Wednesday 30 November 2022

Great success! Mexico's sugar tax

There's some terrific cognitive dissonance in this article in Frontiers in Public Health. You may fondly recall the Mexican sugar tax which supposedly reduced sugary drink consumption by 6 per cent or 12 per cent, depending on who you get your news from (it actually reduced it by about 3 per cent). It was much talked about in the months before George Osborne inflicted a sugar tax on the UK.

Did this 'world-leading' policy lead to a reduction in obesity in Mexico? You might think so according to the authors of 'Childhood obesity in Mexico: Influencing factors and prevention strategies'. They say... 
... given that sugar-sweetened beverages are well understood as a casual factor of overweight and obesity, the year 2014 saw the implementation of a tax of one Mexican peso per liter on beverages with added sugars, as well as on food items with an energy content ≥275 calories per 100 g.

Alas, their figures tell us otherwise. 14.7% of Mexican kids were classed as obese in 2006 and there was "a sustained increase over the following survey years until reaching nearly 20.0% in 2021."

Yes, it's another big 'public health' win! The obesity rate amongst adults has also risen - from 32 per cent to 36 per cent since 2012. On the face of it, the widely lauded sugar tax of 2014 has made not a jot of difference to the thing it was supposed to tackle. 
It would be interesting to compare these figures to countries in central America which do not have sugar taxes, but idea of using a control might be a bit too 'sciency' for the authors who seem to have a pretty weak grasp of how to work with statistics. When they look for correlations between diet and obesity they say:

Snack foods, sweets and desserts, and sugar-sweetened beverages were not statistically significant contributors in the model (p = 0.112 and 0.098, respectively), but seem to show weak associations.

There is either an association or there isn't. Statistical significance exists to help us establish if they is a likely association. There isn't one here but the authors proceed to act as if there is.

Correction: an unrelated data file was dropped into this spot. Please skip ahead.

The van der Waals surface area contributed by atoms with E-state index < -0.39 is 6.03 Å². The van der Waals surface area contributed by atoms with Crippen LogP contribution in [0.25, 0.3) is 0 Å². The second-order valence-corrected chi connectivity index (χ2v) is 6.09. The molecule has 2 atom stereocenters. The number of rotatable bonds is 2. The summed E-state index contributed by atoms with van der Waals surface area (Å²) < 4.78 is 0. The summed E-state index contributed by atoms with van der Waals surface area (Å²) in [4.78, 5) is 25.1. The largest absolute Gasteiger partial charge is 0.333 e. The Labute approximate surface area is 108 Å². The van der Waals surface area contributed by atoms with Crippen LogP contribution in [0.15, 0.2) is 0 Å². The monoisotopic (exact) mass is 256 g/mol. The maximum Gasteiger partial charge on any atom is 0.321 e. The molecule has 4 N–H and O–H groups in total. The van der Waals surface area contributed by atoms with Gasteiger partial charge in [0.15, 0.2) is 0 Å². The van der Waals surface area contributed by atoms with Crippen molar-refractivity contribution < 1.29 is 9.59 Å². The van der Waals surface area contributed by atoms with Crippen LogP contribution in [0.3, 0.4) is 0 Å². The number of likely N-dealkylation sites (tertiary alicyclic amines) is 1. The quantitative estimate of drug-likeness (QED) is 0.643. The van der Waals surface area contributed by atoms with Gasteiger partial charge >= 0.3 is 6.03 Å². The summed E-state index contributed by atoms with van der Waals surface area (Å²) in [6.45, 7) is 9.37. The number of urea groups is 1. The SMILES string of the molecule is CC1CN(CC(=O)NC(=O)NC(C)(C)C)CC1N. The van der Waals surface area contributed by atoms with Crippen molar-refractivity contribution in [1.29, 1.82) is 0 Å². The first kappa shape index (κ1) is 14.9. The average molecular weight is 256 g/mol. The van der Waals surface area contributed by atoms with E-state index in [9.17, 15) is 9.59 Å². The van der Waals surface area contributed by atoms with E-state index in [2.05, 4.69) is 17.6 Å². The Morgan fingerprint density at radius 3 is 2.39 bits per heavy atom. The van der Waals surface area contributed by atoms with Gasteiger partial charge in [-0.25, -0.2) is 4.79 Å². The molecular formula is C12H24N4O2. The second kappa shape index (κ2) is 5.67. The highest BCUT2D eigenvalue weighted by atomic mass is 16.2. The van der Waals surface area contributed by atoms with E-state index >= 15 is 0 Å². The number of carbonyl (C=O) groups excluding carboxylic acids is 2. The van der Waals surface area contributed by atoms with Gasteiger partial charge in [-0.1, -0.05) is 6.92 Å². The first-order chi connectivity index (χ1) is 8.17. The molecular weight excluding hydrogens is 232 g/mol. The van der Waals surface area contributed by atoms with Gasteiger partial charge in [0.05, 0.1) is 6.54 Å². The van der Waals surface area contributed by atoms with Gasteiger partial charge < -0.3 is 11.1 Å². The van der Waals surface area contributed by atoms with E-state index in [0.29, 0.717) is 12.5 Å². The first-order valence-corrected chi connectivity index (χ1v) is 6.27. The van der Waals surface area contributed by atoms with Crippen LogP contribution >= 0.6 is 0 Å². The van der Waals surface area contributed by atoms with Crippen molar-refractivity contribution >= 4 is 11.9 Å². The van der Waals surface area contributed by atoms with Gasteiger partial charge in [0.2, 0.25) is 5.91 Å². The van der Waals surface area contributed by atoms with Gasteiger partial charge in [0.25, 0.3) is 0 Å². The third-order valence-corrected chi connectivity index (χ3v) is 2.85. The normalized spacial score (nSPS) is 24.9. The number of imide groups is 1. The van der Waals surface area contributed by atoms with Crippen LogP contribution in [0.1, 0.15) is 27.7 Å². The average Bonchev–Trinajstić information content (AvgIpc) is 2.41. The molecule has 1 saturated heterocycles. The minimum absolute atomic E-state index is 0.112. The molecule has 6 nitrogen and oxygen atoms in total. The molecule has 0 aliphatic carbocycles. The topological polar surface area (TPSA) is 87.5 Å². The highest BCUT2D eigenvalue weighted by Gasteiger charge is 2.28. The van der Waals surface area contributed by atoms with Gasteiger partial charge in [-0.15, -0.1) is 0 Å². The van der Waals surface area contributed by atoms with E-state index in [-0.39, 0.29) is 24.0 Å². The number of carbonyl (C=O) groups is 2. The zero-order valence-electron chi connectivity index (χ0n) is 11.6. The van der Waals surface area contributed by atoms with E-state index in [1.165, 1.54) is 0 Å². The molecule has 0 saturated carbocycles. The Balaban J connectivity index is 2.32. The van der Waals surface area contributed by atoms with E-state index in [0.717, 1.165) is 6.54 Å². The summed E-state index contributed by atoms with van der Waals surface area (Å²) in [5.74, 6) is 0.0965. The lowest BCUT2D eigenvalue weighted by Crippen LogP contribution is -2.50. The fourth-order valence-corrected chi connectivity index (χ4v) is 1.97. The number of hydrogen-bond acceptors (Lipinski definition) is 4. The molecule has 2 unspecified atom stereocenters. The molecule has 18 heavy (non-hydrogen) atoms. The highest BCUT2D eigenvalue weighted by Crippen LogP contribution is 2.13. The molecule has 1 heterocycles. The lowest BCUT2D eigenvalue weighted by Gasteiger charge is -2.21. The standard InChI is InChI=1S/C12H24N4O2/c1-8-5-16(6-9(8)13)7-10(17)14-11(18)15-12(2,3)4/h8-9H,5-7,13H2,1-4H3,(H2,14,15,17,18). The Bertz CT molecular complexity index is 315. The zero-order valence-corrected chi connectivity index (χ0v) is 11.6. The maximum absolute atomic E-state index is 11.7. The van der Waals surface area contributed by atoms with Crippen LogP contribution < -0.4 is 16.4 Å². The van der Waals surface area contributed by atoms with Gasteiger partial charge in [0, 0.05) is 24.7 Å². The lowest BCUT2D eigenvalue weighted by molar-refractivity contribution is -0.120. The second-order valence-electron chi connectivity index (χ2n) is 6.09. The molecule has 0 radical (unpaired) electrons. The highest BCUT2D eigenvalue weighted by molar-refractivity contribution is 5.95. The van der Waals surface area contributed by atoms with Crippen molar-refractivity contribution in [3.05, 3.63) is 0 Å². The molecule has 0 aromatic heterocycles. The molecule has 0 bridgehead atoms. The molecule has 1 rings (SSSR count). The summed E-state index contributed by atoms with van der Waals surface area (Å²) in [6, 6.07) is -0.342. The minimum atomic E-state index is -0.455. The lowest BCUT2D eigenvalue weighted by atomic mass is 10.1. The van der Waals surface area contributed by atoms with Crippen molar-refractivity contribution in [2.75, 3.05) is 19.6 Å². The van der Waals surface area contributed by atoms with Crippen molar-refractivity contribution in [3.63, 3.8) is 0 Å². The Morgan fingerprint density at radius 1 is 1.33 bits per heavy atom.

The pseudo-panels of the study showed that those food groups considered as protective, such as fruits and vegetables, protected against overweight and obesity in school-age children. On the other hand, intake of snack foods, sweets and desserts, and sugar-sweetened beverages were associated with the presence of both outcomes.
No, they weren't.
They do it again with fibre.
We also found that greater fiber consumption was associated with lower overweight and obesity in school-age children, even when this association was not statistically significant.

How do this stuff get through peer review?
Although this association is inconclusive in the scientific literature, we suggest that a greater fiber content in food items indicates a lower caloric density, as well as a lower consumption rate and possibly a greater sense of satiety.
In other words, "we didn't find an association between fibre intake and obesity, and the rest of the literature is inconclusive, but here's what we reckon..."
Notably, when facing a problem of the magnitude of school-age child obesity, permanent government strategies and actions are required to ensure the containment, prevention, and management of this outcome in order to avoid serious consequences for long-term health and national development. To the present, various strategies have been implemented in Mexico, as well as in other countries around the world.
And none of them have worked.
Although these have been associated with some positive results, they are not public policy actions which demonstrate an overall effective impact.
That's one way to describe abject failure.
An example of this is the establishment of regulations on the sale and distribution of foods and drinks in the school environment dating back to 2010, and which were only put in place in 2012 and whose implementation was monitored only starting in 2015.
That didn't work either.
Other actions implemented on the national stage and not only targeting the school-age population include the 2014 tax of one Mexican peso on sugar-sweetened beverages, and one previous study found a reduction of 6% in buying of taxed beverages in 2014. Furthermore, from 2014 to 2015 changes were observed in the buying of taxed and non-taxed beverages, where buying of taxed beverages diminished by 5.5% in 2014 and 9.7% in 2015: an average reduction of 7.6% over the study period.

Did it lead to a reduction in obesity, or even a slowing of the increase of obesity, as was promised? As we have seen, it did not. 
Nonetheless, the tax is too small to expect the provocation of biological impacts such as a reduction in obesity.
Oh, so now you tell us. Didn't say that at the time, did you? If you'd said it wasn't going to reduce obesity, the government would have never implemented it. All the modelling, as recently as 2020(!), said it was going to reduce the weight of children. Now you tell us the tax was too small. 
Why is anyone still listening to these charlatans?

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